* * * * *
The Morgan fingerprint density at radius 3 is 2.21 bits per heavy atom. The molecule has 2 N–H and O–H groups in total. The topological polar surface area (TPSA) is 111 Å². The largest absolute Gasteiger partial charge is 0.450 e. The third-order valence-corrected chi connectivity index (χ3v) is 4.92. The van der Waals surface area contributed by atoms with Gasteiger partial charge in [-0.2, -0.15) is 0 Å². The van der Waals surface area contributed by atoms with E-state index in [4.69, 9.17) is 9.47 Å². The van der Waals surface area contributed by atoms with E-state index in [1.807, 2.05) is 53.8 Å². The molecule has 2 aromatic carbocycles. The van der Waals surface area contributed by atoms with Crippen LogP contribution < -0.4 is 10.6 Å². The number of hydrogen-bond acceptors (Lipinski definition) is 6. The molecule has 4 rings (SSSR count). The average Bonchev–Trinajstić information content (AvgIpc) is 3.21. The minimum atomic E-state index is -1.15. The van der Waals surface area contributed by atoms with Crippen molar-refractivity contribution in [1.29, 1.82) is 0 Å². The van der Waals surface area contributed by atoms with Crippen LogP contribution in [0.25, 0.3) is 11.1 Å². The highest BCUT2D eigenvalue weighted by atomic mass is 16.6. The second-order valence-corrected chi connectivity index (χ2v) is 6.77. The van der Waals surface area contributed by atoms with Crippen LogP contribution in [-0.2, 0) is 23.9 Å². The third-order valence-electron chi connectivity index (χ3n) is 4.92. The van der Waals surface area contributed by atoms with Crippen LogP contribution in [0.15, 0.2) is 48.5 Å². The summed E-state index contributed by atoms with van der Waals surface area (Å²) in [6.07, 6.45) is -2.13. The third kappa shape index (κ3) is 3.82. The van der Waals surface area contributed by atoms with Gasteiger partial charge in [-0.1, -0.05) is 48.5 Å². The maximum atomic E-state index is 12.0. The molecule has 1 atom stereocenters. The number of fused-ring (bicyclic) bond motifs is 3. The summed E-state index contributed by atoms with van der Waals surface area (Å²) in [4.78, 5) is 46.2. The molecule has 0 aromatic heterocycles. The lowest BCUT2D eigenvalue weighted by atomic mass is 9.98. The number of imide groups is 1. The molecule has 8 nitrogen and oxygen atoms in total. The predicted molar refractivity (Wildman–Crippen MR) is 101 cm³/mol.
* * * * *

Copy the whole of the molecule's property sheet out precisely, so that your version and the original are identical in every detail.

The Morgan fingerprint density at radius 3 is 2.21 bits per heavy atom. The molecule has 2 N–H and O–H groups in total. The topological polar surface area (TPSA) is 111 Å². The largest absolute Gasteiger partial charge is 0.450 e. The third-order valence-corrected chi connectivity index (χ3v) is 4.92. The van der Waals surface area contributed by atoms with Gasteiger partial charge in [-0.2, -0.15) is 0 Å². The van der Waals surface area contributed by atoms with E-state index in [4.69, 9.17) is 9.47 Å². The van der Waals surface area contributed by atoms with E-state index in [1.807, 2.05) is 53.8 Å². The molecule has 2 aromatic carbocycles. The van der Waals surface area contributed by atoms with Crippen LogP contribution < -0.4 is 10.6 Å². The number of hydrogen-bond acceptors (Lipinski definition) is 6. The molecule has 4 rings (SSSR count). The average Bonchev–Trinajstić information content (AvgIpc) is 3.21. The minimum atomic E-state index is -1.15. The van der Waals surface area contributed by atoms with Crippen molar-refractivity contribution in [1.29, 1.82) is 0 Å². The van der Waals surface area contributed by atoms with Crippen LogP contribution in [0.25, 0.3) is 11.1 Å². The highest BCUT2D eigenvalue weighted by atomic mass is 16.6. The second-order valence-corrected chi connectivity index (χ2v) is 6.77. The van der Waals surface area contributed by atoms with Crippen LogP contribution in [-0.2, 0) is 23.9 Å². The third-order valence-electron chi connectivity index (χ3n) is 4.92. The van der Waals surface area contributed by atoms with Crippen LogP contribution in [0.15, 0.2) is 48.5 Å². The summed E-state index contributed by atoms with van der Waals surface area (Å²) in [6.07, 6.45) is -2.13. The third kappa shape index (κ3) is 3.82. The van der Waals surface area contributed by atoms with Gasteiger partial charge in [-0.1, -0.05) is 48.5 Å². The maximum atomic E-state index is 12.0. The molecule has 1 atom stereocenters. The number of fused-ring (bicyclic) bond motifs is 3. The summed E-state index contributed by atoms with van der Waals surface area (Å²) in [4.78, 5) is 46.2. The molecule has 0 aromatic heterocycles. The lowest BCUT2D eigenvalue weighted by atomic mass is 9.98. The number of imide groups is 1. The molecule has 8 nitrogen and oxygen atoms in total. The predicted molar refractivity (Wildman–Crippen MR) is 101 cm³/mol.